I have been reluctant to write about the pandemic – COVID19/ Coronavirus for a few reasons but mainly because I am so deeply blessed to be minimally impacted – so far. It is just wrenching to witness by media the deaths, family separation and the lines of the unemployed. I’ve had access through my literary hub to brilliant and beautifully crafted essays which delve into, through and beyond this insidious virus more eloquently than I could achieve. Writers – may we always, always have our writers.
For legacy then – this is our ‘Corona’ experience. There are just the two of us at home, three if you count the border collie. Retired now for several years, there were no job losses and the contract that my husband is leading continues with creative work practices and travel postponed. We live on a lake and waterway where we can kayak for kilometres and have the beauty of a wide and calming outlook.
Our beautiful beaches did not close for exercise purposes and as we are an easy bicycle ride, walk or four minute car ride – we have been reminded by emerging from the gym to more frequently enjoy our stunning pocket of our lovely coastal region. We did not lose access to fishing – nor did we catch a single fish! Our stand up paddles take us out on the passage under blue skies. Music plays in our home and the television is off. With the means for good technology we have stayed in contact with our families with the chats, the birthday hook ups, kitten catch up antics (our son and fiancee fostered a mother cat and five kittens) and some creative game playing – as such, some of these new connections are certain to remain as our little family and the extended one are spread across the country.
Some days were flop and Netflix saturation but these were minimal and always followed by a recharge of exercise, cooking, maintenance and e-learning opportunities. I had my first Zoom meeting on Friday with the Qld Hospital Foundation for which I shall be copywriting. I have managed to log into my Spanish nearly every day. A patron opportunity has progressed and is to be made official in May. When we come out of this and can get back to the new normal, whatever that might be, it will be satisfying to have not squandered this time of pause.
We followed the rules – all of them. We are still following the rules. For two months we have ventured only to our local walks, beaches and the community supermarket for essentials and have never stopped appreciating that we have such a privilege to do so compared to our global peers.
I have been impressed witnessing the agility of business and individuals to respond to the new concept of social distancing and contactless vendor exchange. In our patch the overall reaction was compliancy and politeness. Our area in no manner reflected the atrocious public behaviours in shopping venues and the urban spaces of larger cities, the ugly viewing broadcast on the news. We did, stupidly – fall prey to the toilet paper hoarders which ironically turned full circle when dedicated ‘senior’ shopping hours allowed elders to buy up the replenished stock for their children! This did go on for a few weeks before easing to the common sense understanding that there was no need to bulk up on loo paper.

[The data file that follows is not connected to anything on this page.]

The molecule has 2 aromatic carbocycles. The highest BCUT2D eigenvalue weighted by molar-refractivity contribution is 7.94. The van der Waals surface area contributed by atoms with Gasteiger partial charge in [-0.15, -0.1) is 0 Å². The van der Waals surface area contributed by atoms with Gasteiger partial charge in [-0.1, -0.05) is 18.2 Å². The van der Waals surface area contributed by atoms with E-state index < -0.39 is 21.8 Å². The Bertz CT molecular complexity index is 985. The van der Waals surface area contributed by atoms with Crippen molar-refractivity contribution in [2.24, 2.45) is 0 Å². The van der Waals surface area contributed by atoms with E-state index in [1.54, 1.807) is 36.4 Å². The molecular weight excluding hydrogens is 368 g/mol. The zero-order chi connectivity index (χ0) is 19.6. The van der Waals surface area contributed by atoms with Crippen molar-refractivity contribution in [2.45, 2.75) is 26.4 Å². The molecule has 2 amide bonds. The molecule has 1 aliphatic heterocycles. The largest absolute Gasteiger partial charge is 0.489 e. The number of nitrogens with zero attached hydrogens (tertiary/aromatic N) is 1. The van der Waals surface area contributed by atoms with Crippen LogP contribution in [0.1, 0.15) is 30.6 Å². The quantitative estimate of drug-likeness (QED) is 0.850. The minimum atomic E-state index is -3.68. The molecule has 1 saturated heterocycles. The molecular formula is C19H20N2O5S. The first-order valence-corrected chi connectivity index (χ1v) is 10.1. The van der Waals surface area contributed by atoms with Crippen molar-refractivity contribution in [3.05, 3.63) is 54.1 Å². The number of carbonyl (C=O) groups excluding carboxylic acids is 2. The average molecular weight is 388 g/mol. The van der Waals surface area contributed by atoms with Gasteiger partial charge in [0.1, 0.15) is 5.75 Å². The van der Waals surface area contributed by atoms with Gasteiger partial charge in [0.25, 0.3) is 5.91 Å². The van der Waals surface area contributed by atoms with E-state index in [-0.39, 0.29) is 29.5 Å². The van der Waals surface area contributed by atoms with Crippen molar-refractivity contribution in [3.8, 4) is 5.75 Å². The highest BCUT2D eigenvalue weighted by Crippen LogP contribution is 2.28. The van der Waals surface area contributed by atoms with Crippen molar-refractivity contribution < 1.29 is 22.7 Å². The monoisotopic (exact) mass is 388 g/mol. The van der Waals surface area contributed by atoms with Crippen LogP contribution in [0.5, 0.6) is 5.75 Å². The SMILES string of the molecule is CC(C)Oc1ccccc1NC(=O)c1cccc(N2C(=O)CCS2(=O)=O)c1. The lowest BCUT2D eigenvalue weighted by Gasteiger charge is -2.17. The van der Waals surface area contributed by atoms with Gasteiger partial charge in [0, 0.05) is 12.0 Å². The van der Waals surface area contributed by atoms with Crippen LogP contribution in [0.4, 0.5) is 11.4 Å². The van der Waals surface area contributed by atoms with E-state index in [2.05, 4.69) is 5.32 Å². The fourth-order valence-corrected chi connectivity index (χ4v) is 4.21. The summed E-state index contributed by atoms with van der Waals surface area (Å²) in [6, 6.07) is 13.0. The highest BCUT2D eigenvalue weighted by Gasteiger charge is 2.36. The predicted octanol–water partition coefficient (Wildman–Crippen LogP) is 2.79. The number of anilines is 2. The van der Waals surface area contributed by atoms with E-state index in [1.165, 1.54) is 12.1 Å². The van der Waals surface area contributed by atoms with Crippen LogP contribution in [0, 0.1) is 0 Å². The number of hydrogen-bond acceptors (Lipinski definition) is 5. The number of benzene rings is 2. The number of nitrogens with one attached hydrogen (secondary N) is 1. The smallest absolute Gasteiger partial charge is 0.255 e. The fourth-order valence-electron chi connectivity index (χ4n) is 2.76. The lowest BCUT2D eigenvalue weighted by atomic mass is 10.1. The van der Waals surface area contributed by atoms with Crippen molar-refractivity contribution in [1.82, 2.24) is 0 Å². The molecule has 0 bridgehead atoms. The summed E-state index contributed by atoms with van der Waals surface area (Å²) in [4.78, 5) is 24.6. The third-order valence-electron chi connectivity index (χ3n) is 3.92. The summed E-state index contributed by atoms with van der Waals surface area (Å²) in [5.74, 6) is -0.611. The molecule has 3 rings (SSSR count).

Annie lost her job when the business closed. She is currently exploring options for post pandemic life which might include postgraduate studies. Her partner Jake, has never been busier in the family businesses of pet care and building. Alexandria is working from home with a suit jacket handy for zoom moments and is not missing the commute. She has found her kitchen access to cook delicious healthy lunches a welcome bonus and the added time to take walks, pleasurable. Her husband Greg is likewise working from home and with the drop in temperature in our southern states – it’s not exactly all bad! Our son’s laboratory has strict protocols and when he is on the wards of the hospital, he likens it to scenes from sci-fiction movies with the protective gear and face shields – once odd, now routine. His fiancee Heidi has been teaching on line, with reduced classes on campus and is presently preparing for the return of all students in the near weeks. Collectively our young ones have had personal travel and arrangements cancelled or impacted, taken some financial losses but have carried on – not only without complaint, they have adhered to the new norm and just got on with it.
Of course it is not a fairytale here in Australia. People died – sooner than they might have. Families were separated during loss. Jobs and businesses gone – some just started. Our economy will have a long road to some type of recovery where mass unemployment and reliance on welfare via borrowed funds subsides to more robust times of employment opportunity and future promise – especially for our young Australians.
We are part of a global community dealing with the world wide virus of 2020 – COVID19. There are many more questions and unknowns to be navigated. This curve we must ride together has been and will continue to be excruciating, unwanted but humbling. In our home we have made time for reflection, to be thankful and to acknowledge the pure good fortune to be Australian, to start each day with the luxury to have a simple goal, to be nice.